data center cooling

Lars Strong

Data Center Cooling

– Lars Strong, Senior Engineer, Upsite Technologies, says:

The rising cost of electricity, compounded by increasing densities, is driving companies to reduce operating expenses and maximize data center cooling capacity. The industry has recognized that airflow management (AFM) is essential to both of these goals. Initially, a lot of focus was placed on managing the openings in the raised-floor to help deliver conditioned air to IT equipment. Today, it’s common knowledge to seal openings in the raised floor, such as those resulting from cable cutouts.

Now, data center operators are turning their attention to aisle-level AFM strategies. Aisle containment, hot and cold, is becoming more common. However, with all the focus placed on these aisle-level solutions, significant unsealed openings at the rack level are often overlooked. Similar to the holes in the raised floor, sealing these “holes” in the rack are crucial to a comprehensive AFM program, with or without the implementation of containment solutions. Two of these overlooked “holes” are inside the rack and one exists under the rack.

Calculating the Openings

The three main overlooked openings, two inside and one under the rack, are a problem to be fixed and an opportunity for increased cooling efficiency in the data center space. The following open area assessment of these openings will provide perspective for the importance of sealing them.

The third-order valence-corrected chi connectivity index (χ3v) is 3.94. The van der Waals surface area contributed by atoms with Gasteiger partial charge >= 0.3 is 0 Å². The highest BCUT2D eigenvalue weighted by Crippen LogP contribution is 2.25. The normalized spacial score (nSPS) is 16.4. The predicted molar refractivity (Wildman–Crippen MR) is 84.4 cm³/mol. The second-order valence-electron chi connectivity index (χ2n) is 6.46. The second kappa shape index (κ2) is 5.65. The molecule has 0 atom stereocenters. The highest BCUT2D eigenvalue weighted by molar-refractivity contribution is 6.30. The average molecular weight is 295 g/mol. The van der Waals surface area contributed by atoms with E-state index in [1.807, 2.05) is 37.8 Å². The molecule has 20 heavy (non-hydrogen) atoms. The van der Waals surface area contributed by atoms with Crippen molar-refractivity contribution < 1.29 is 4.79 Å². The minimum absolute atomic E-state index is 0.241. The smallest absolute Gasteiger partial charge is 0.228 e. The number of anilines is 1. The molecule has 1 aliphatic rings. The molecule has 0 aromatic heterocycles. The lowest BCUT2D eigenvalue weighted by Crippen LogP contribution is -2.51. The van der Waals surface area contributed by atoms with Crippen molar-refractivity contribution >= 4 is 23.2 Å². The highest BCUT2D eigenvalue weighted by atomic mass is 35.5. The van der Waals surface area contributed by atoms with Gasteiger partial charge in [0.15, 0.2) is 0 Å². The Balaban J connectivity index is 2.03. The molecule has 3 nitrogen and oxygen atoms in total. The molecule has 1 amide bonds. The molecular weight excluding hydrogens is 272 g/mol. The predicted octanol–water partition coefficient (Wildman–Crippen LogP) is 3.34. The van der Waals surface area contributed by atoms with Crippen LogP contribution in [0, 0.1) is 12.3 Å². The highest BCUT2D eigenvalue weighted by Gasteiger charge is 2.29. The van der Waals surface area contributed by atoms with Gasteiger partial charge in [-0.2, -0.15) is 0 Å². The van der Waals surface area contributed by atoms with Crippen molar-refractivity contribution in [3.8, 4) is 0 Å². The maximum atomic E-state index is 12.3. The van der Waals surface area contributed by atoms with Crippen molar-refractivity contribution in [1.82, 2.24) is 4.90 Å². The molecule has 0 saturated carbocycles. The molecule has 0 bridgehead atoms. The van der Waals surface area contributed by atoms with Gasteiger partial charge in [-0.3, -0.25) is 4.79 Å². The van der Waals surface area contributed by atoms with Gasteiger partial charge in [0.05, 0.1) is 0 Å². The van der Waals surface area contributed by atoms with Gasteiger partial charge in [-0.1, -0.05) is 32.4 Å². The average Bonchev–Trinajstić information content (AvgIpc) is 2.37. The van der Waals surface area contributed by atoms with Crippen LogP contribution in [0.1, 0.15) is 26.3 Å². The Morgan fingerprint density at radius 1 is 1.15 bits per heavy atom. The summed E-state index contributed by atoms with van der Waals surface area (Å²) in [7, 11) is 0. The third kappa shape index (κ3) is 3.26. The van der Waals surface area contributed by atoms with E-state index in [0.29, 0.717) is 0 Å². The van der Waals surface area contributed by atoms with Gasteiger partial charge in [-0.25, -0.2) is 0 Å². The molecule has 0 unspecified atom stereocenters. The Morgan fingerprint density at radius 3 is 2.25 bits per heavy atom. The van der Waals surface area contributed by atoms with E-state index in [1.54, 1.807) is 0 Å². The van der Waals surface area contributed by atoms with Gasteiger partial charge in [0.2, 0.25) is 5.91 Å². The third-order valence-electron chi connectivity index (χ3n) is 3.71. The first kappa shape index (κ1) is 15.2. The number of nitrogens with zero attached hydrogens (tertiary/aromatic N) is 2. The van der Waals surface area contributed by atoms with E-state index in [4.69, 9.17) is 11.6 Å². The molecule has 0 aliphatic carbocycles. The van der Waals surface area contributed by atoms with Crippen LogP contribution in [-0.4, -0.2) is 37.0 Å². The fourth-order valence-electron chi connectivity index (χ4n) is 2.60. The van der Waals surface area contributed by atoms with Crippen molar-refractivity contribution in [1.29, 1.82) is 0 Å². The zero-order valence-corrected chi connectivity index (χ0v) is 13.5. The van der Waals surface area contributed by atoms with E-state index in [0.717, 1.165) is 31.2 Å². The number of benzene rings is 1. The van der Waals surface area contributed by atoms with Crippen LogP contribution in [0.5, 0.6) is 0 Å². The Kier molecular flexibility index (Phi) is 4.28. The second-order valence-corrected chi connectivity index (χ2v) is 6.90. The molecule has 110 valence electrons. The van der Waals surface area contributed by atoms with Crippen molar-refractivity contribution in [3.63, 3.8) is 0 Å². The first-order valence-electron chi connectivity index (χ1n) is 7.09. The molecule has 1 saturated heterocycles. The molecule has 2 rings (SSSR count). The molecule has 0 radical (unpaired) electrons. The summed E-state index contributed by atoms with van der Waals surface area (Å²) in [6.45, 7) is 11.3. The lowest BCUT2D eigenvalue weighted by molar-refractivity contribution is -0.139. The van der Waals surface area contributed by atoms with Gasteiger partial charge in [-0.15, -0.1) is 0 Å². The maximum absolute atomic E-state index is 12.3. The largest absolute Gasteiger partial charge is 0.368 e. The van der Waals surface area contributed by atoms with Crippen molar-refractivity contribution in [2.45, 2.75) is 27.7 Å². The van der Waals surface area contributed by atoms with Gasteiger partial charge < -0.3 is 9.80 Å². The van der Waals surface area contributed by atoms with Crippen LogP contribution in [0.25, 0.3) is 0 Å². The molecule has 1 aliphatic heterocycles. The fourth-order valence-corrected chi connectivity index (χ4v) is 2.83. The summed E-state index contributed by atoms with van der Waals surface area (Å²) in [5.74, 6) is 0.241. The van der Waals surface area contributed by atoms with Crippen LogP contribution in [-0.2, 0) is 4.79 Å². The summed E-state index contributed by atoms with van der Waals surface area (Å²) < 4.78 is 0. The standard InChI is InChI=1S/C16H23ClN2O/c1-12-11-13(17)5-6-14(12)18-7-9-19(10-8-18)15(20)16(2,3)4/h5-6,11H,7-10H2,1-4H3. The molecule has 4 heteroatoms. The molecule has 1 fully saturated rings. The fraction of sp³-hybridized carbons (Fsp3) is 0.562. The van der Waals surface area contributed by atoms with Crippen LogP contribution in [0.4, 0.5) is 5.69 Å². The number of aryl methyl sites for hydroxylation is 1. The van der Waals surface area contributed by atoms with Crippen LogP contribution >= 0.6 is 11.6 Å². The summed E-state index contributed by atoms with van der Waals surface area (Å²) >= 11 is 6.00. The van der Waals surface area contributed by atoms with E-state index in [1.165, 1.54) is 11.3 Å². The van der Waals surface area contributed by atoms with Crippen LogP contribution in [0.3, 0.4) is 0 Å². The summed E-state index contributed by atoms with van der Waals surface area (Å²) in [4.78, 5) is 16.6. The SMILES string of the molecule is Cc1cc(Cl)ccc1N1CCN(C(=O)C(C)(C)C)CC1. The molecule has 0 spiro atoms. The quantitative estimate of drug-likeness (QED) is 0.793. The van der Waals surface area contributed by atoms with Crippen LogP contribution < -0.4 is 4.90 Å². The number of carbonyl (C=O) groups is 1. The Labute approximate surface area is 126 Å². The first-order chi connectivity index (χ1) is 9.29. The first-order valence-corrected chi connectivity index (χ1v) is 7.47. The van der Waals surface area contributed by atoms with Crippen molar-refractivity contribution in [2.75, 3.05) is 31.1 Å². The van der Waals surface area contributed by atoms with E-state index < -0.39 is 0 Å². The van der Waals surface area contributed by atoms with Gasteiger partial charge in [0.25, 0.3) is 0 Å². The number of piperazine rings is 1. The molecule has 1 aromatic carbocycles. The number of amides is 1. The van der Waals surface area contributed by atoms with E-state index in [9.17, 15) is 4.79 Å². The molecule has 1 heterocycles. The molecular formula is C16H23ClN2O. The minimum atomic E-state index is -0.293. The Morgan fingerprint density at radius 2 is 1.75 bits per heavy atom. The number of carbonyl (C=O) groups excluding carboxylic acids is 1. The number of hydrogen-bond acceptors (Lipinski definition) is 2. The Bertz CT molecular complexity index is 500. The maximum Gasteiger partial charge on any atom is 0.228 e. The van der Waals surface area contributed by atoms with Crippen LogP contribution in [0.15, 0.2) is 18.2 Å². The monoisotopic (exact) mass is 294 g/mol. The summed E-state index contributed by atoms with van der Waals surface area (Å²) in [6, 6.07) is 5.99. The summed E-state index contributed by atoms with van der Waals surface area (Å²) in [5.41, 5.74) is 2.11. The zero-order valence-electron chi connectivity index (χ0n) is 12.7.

Inside The Rack:

Even though it is a well-known best practice to install blanking panels in open spaces between IT equipment in racks, many data centers have yet to install them and most have not completed the job. Considering the distance between mounting rails in a rack is approximately 17.7” wide and a single U space is 1.75” high, this results in 31 sq. in. of open area per U space. Assuming a conservative average of 10 open U per rack, an average rack has 310 sq. in., or 2.1 sq. ft. of open space. For each 100 racks, there are 31,000 sq. in., or 215 sq. ft. of open space. This is equivalent to the open area of 215 standard 25% open area perforated tiles, or 107 50% open-area grates.

The open space between server mounting rails and the sides, top and bottom of the enclosure is particularly important to seal. As these spaces are so close to IT equipment intakes, server exhaust air often circulates through these spaces and is ingested by IT equipment. A typical 42 U rack has an open area of 74” x 2” on each side of the rails. This equates to 148 sq. in. per side and approximately 2 sq. ft. per rack. This translates to 200 sq. ft. of open space per 100 racks.

Under The Rack:

Lastly, the space under a rack is also important to seal. A typical cabinet is approximately 2” above the raised floor. At 24” wide, the open area under each rack is 48 sq. in. This equates to 4,800 sq. in. or 33 sq. ft. per 100 racks.